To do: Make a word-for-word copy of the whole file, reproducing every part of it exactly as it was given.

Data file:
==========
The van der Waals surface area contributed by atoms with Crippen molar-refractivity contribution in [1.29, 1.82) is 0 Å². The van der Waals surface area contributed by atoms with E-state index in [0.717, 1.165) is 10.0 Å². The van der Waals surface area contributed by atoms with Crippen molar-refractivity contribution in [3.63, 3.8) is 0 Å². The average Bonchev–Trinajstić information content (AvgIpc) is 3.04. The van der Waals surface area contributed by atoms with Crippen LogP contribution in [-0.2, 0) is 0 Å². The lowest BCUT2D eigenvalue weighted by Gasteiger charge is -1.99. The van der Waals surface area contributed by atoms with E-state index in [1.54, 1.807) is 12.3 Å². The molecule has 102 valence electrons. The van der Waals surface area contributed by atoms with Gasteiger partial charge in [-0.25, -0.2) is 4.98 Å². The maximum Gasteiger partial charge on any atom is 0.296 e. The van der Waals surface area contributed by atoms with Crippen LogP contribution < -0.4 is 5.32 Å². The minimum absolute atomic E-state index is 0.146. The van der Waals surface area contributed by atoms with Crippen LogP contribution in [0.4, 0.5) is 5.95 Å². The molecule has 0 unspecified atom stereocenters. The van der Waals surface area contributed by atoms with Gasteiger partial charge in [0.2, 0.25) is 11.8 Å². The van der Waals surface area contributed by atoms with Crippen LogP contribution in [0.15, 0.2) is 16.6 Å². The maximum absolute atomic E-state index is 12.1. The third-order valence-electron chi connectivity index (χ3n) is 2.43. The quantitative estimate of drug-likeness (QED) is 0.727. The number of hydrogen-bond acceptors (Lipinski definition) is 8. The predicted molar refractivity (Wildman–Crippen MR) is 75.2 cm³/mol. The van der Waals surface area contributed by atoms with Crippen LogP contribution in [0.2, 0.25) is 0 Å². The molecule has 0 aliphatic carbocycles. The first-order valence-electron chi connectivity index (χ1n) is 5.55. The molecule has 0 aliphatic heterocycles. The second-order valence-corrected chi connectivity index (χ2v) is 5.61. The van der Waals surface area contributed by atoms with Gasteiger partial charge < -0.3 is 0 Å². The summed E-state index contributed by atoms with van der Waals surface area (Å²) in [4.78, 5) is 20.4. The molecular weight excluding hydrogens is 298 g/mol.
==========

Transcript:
The van der Waals surface area contributed by atoms with Crippen molar-refractivity contribution in [1.29, 1.82) is 0 Å². The van der Waals surface area contributed by atoms with E-state index in [0.717, 1.165) is 10.0 Å². The van der Waals surface area contributed by atoms with Crippen molar-refractivity contribution in [3.63, 3.8) is 0 Å². The average Bonchev–Trinajstić information content (AvgIpc) is 3.04. The van der Waals surface area contributed by atoms with Crippen LogP contribution in [-0.2, 0) is 0 Å². The lowest BCUT2D eigenvalue weighted by Gasteiger charge is -1.99. The van der Waals surface area contributed by atoms with E-state index in [1.54, 1.807) is 12.3 Å². The molecule has 102 valence electrons. The van der Waals surface area contributed by atoms with Gasteiger partial charge in [-0.25, -0.2) is 4.98 Å². The maximum Gasteiger partial charge on any atom is 0.296 e. The van der Waals surface area contributed by atoms with Crippen LogP contribution < -0.4 is 5.32 Å². The minimum absolute atomic E-state index is 0.146. The van der Waals surface area contributed by atoms with Crippen LogP contribution in [0.4, 0.5) is 5.95 Å². The molecule has 0 unspecified atom stereocenters. The van der Waals surface area contributed by atoms with Gasteiger partial charge in [0.2, 0.25) is 11.8 Å². The van der Waals surface area contributed by atoms with Crippen LogP contribution in [0.15, 0.2) is 16.6 Å². The maximum absolute atomic E-state index is 12.1. The third-order valence-electron chi connectivity index (χ3n) is 2.43. The quantitative estimate of drug-likeness (QED) is 0.727. The number of hydrogen-bond acceptors (Lipinski definition) is 8. The predicted molar refractivity (Wildman–Crippen MR) is 75.2 cm³/mol. The van der Waals surface area contributed by atoms with Crippen LogP contribution in [0.2, 0.25) is 0 Å². The molecule has 0 aliphatic carbocycles. The first-order valence-electron chi connectivity index (χ1n) is 5.55. The molecule has 0 aliphatic heterocycles. The second-order valence-corrected chi connectivity index (χ2v) is 5.61. The van der Waals surface area contributed by atoms with Gasteiger partial charge < -0.3 is 0 Å². The summed E-state index contributed by atoms with van der Waals surface area (Å²) in [4.78, 5) is 20.4. The molecular weight excluding hydrogens is 298 g/mol.